Skin Deep

October 2, 2012

How to prevent and repair brittle nails

Household chores, dry air and cold weather can all strip moisture from nails and leave them more prone to breakage.

Household chores, dry air and cold weather can all strip moisture from nails and leave them more prone to breakage.

Luckily, a little TLC goes a long way to restoring their resilience.

Keeping hand lotion by the sinks in your house will help you remember to lube your hands and nails after washing. Nail strengtheners and polishes won’t change the structure of your nails, but they can help make them more resistant to breakage while you adopt the habits below.

What you can do

•  Wear rubber gloves for house chores. They prevent harsh cleaning products from damaging your nails.
•  Don’t use your nails as tools. Using your fingers to pry things open can bend tips and weaken nails.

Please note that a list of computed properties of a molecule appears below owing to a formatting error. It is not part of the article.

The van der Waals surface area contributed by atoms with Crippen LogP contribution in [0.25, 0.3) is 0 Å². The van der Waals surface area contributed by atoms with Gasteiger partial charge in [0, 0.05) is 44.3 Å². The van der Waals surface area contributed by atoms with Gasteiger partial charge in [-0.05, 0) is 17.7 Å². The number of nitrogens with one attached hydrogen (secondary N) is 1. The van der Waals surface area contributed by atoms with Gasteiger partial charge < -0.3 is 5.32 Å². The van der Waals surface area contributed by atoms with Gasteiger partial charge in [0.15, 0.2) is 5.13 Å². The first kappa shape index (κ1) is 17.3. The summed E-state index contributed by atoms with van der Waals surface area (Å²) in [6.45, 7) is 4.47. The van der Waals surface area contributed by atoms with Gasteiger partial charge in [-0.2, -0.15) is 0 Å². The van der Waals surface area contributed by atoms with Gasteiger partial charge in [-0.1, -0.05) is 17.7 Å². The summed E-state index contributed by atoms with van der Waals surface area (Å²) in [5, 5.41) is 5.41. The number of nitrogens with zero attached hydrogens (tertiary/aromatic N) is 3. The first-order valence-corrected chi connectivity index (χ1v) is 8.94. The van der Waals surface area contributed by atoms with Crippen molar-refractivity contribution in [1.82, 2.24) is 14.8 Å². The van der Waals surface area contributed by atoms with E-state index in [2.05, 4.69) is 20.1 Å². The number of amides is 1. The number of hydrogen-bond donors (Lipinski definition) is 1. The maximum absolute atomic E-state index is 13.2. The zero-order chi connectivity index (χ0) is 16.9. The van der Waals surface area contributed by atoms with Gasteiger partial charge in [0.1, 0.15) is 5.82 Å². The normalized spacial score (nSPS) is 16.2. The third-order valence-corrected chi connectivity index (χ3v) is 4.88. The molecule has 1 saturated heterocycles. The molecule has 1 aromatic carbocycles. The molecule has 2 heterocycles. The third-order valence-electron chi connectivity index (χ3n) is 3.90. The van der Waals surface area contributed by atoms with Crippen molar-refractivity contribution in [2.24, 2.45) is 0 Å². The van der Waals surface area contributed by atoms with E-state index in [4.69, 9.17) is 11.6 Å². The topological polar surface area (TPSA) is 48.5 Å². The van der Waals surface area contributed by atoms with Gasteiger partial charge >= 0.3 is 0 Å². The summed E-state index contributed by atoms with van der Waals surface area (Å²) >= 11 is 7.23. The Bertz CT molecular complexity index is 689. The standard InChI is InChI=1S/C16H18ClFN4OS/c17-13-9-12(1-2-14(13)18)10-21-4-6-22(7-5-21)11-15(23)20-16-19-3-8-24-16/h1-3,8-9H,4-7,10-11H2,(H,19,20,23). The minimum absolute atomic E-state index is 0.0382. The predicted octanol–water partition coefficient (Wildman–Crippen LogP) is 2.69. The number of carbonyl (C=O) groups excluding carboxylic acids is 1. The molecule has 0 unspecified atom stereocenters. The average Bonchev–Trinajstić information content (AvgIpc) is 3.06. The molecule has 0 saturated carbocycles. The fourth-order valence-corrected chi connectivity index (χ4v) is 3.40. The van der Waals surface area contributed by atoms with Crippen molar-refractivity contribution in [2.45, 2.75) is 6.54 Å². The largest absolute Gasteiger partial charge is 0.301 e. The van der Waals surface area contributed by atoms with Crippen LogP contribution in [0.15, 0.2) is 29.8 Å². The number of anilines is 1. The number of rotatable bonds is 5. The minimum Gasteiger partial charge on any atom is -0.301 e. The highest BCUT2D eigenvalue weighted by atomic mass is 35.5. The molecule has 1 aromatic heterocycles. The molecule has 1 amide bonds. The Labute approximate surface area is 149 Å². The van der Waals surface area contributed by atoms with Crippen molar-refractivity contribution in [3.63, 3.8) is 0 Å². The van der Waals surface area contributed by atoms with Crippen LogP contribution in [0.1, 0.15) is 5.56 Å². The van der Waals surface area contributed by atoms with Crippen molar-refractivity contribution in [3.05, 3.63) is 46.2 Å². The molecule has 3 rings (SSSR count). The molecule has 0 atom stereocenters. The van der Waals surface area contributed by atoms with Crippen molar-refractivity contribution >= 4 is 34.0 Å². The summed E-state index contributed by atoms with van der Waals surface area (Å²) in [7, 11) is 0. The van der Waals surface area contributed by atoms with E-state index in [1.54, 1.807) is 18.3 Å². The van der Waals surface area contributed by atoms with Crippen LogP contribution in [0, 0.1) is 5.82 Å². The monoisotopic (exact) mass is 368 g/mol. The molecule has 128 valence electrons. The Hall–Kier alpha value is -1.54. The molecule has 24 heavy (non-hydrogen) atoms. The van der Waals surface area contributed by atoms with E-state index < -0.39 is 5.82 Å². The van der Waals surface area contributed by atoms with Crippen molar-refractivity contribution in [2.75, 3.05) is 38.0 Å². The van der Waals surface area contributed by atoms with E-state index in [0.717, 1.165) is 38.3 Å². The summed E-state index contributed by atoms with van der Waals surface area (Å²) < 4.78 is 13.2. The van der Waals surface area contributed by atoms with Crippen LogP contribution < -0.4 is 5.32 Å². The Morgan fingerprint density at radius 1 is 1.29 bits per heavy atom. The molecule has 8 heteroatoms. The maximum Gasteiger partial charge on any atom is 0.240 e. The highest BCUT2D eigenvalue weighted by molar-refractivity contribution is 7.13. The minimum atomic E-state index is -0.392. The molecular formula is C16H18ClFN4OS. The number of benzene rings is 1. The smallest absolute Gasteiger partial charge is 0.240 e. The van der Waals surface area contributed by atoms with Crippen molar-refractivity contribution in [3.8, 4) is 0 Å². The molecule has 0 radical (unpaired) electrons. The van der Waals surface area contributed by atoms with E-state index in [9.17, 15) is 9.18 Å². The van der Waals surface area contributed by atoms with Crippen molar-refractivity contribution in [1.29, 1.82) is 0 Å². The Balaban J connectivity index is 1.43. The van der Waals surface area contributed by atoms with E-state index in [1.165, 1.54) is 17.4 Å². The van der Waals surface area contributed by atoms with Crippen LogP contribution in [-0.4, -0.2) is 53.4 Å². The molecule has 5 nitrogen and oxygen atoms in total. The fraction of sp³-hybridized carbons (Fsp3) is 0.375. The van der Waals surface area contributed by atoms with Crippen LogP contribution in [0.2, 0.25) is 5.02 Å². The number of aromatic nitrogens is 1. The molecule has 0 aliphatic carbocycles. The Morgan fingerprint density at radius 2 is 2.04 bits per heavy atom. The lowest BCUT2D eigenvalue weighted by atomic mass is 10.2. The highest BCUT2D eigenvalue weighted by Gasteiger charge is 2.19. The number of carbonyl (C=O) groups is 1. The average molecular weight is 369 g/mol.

•  Short nails are less likely to break than long ones.
•  File regularly. Rough edges are more likely to snag and break.
•  Use lotion. In addition to offsetting winter-dry air, it helps restore moisture that nail polish removers can deplete. Use any good body or hand lotion, ideally after each hand washing and before bed.
• Take a 2500 mcg biotin supplement daily. Studies have shown that biotin can increase nail thickness by up to 25 percent resulting in less flaking and splitting of the nails.
•  Protein and calcium have also been shown to play a role in nail strength; be sure to get these nutrients as part of a balanced diet.
• The latest generation of gel manicures can help strengthen nails. Long-lasting manicures like CND’s Shellac and OPI’s GelColor manicures are designed to last for about two weeks, but as an added plus they also help prevent nails from breaking as long as the polish is on.

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